Monday, 27 June 2011

Money Saving Monday

Well, for many of us we have reached the final week of school (for our kids that is).  So with upcoming trips and vacations in mind, I have some tips for you...

Pack food before you go on a road trip. Have everyone pack a sack lunch for the trip. That way, instead of stopping in the middle of the trip, driving around looking for a place to eat, spending a bunch of time there, and then paying a hefty bill, you can just eat on the road or, better yet, stop at a nice park and stretch for a bit. Plus, you’ll save a lot of money and a fair amount of time this way.
 Unplug most electronic items especially those that are expensive or may have valuable data on them. These can include your TV set, stereo, and especially computers. If a storm comes through while you are away, these items can be damaged beyond repair simply by being plugged into the wall outlet, so remove that possibility before you leave. Also, if you use a modem it would be good idea to unplug it as damage can also happen due to the phone connection used.

Avoid Water issues.  There is no need for your water heater to continue to operate at a high level since it will not be used throughout the time that you are gone, so turn it down to a low setting.

- Unplug your washing machine hoses. These can easily break and if they do while you are away for several days it could cause near catastrophic flood damage to your home before you would be able to do anything about it. If you prefer, simply turn off the water to the whole house.


Monday, 20 June 2011

Money Saving Monday

Two more tips....enjoy

Pay your life insurance annually. Insurance companies charge you more if you pay monthly, quarterly or semi-annually. Pay once a year and you’ll pay less.

Agree to limit gift giving. At Christmas and other special occasions many people go overboard when it comes to gift giving. Maybe they feel that by buying more gifts or spending lots of money, they show how much they love the other person.  Perhaps some are trying to compensate for not spending as much time with their loved ones.  Agree in advance to limit the gifts and save everybody some money.  Alternatively, limit the number of people you buy gifts for by drawing names (especially if you have a large extended family).  Believe me, others are probably thinking the same thing and you’ll be helping everyone by bringing up the idea.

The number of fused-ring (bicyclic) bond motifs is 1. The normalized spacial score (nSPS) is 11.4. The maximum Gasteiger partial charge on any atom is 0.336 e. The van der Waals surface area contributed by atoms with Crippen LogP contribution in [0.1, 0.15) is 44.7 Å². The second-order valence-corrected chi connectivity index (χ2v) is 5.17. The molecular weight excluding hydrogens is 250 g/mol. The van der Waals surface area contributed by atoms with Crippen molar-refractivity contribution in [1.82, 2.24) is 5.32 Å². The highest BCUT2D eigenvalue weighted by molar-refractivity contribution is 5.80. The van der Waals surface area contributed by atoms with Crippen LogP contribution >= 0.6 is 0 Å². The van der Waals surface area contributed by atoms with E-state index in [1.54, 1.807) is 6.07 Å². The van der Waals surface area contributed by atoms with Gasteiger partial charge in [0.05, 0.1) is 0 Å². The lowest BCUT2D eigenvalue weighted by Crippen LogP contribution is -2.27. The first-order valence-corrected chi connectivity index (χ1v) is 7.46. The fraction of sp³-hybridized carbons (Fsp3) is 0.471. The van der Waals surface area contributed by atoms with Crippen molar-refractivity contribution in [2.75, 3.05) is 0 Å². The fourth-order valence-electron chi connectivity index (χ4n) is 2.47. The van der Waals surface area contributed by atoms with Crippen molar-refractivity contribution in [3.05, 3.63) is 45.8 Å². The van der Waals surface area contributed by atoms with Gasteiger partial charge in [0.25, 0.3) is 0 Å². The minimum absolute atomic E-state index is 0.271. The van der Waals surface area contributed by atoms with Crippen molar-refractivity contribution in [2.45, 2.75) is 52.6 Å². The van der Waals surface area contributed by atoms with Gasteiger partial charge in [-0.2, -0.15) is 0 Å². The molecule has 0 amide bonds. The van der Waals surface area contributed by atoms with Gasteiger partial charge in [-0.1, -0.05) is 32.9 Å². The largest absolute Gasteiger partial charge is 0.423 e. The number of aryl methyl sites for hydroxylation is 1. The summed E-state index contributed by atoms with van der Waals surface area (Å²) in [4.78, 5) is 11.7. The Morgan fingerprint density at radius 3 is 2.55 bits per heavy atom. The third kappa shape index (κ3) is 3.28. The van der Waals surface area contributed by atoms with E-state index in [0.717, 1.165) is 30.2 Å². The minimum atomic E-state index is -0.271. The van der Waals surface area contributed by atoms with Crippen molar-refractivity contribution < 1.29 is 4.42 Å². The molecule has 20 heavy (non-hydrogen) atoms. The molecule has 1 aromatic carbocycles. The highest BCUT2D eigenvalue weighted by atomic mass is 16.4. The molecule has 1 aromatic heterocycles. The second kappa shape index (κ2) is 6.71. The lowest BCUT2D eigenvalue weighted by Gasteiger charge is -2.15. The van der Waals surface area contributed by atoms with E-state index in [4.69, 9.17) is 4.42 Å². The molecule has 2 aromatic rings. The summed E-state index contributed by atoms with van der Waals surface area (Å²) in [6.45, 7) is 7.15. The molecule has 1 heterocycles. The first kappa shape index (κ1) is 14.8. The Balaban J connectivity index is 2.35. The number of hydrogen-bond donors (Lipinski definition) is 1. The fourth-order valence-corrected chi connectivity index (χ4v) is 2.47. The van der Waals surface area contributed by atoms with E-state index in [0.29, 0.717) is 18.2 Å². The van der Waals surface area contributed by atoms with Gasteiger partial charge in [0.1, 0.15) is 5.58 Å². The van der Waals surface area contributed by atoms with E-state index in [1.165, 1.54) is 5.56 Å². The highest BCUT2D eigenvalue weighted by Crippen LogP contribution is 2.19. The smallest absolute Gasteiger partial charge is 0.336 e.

Monday, 13 June 2011

Money Saving Monday

Welcome to Monday and this week's money saving tips:

- Get your books and movies from the library. I love books and read a lot. While I buy many of the books I read, I try to get what I can from the library. Our family makes use of the public library system quite a bit.  If you have not checked out what your local library has to offer, I highly suggest you make an effort to do so.  Also, many libraries have movies that can be checked out. It sure beats paying Blockbuster or Netflix.  Simply put, it’s hard to beat free – Thank you London Public Library!

- Drive your car longer. The buy new versus used debate often overlooks the most important factor–how long you own your car. Just because you’ve paid off your car, doesn’t mean you now have to get a new(er) one.  Drive it as long as you safely can and go without the payments for substantial savings.  HOWEVER, as soon as the payments are gone, be sure to redirect them to some sort of investment!

Stay tuned for more tips next Monday.

Thursday, 9 June 2011

Should I Save or Pay Off My Debt?

I’m often asked – “should I pay off my debt or start saving?”  This is a common question and my answer is generally universal.
While individually these are both very important goals, they are also only two pieces in the overall puzzle that is your financial plan.  For most people retiring debt-free is very important.  Those under that shadow of debt often want to focus solely on paying down debt first.  They appear to have ‘blinders’ on and don’t see the big picture.  Focusing on debt reduction could mean sacrificing retirement savings later.
The Problem Paying Debt Only